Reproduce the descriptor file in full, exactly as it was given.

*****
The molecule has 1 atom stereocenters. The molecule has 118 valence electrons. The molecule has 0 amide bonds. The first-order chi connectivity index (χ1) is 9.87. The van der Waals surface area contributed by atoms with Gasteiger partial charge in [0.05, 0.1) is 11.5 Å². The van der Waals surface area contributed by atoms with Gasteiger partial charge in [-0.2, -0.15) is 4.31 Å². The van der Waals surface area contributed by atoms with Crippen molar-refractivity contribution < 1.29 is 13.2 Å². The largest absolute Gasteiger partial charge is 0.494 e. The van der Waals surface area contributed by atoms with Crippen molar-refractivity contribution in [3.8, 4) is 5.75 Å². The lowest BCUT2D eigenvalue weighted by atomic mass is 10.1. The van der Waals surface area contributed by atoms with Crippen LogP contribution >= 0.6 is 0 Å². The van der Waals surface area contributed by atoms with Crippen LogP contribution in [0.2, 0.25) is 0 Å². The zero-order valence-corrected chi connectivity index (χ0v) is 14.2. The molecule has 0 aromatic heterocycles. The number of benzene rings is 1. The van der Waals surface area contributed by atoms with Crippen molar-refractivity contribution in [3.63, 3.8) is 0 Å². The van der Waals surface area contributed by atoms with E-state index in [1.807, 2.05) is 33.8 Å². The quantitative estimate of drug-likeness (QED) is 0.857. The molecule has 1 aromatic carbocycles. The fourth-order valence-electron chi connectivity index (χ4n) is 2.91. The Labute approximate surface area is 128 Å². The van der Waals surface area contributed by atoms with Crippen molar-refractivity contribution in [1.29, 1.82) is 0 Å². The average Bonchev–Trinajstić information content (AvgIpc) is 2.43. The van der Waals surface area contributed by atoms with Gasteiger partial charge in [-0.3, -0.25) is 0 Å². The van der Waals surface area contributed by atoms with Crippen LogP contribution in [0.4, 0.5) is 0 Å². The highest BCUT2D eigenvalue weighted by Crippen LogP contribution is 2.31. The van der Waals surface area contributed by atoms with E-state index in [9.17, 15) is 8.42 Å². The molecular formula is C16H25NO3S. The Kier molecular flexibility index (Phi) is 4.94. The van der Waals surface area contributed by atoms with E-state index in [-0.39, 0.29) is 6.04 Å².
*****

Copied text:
The molecule has 1 atom stereocenters. The molecule has 118 valence electrons. The molecule has 0 amide bonds. The first-order chi connectivity index (χ1) is 9.87. The van der Waals surface area contributed by atoms with Gasteiger partial charge in [0.05, 0.1) is 11.5 Å². The van der Waals surface area contributed by atoms with Gasteiger partial charge in [-0.2, -0.15) is 4.31 Å². The van der Waals surface area contributed by atoms with Crippen molar-refractivity contribution < 1.29 is 13.2 Å². The largest absolute Gasteiger partial charge is 0.494 e. The van der Waals surface area contributed by atoms with Crippen molar-refractivity contribution in [3.8, 4) is 5.75 Å². The lowest BCUT2D eigenvalue weighted by atomic mass is 10.1. The van der Waals surface area contributed by atoms with Crippen LogP contribution >= 0.6 is 0 Å². The van der Waals surface area contributed by atoms with Crippen LogP contribution in [0.2, 0.25) is 0 Å². The zero-order valence-corrected chi connectivity index (χ0v) is 14.2. The molecule has 0 aromatic heterocycles. The number of benzene rings is 1. The van der Waals surface area contributed by atoms with Crippen molar-refractivity contribution in [3.63, 3.8) is 0 Å². The van der Waals surface area contributed by atoms with E-state index in [1.807, 2.05) is 33.8 Å². The quantitative estimate of drug-likeness (QED) is 0.857. The molecule has 1 aromatic carbocycles. The fourth-order valence-electron chi connectivity index (χ4n) is 2.91. The Labute approximate surface area is 128 Å². The van der Waals surface area contributed by atoms with Crippen molar-refractivity contribution in [1.29, 1.82) is 0 Å². The average Bonchev–Trinajstić information content (AvgIpc) is 2.43. The van der Waals surface area contributed by atoms with Gasteiger partial charge in [-0.3, -0.25) is 0 Å². The van der Waals surface area contributed by atoms with Crippen LogP contribution in [0.4, 0.5) is 0 Å². The highest BCUT2D eigenvalue weighted by Crippen LogP contribution is 2.31. The van der Waals surface area contributed by atoms with E-state index in [9.17, 15) is 8.42 Å². The molecular formula is C16H25NO3S. The Kier molecular flexibility index (Phi) is 4.94. The van der Waals surface area contributed by atoms with E-state index in [-0.39, 0.29) is 6.04 Å².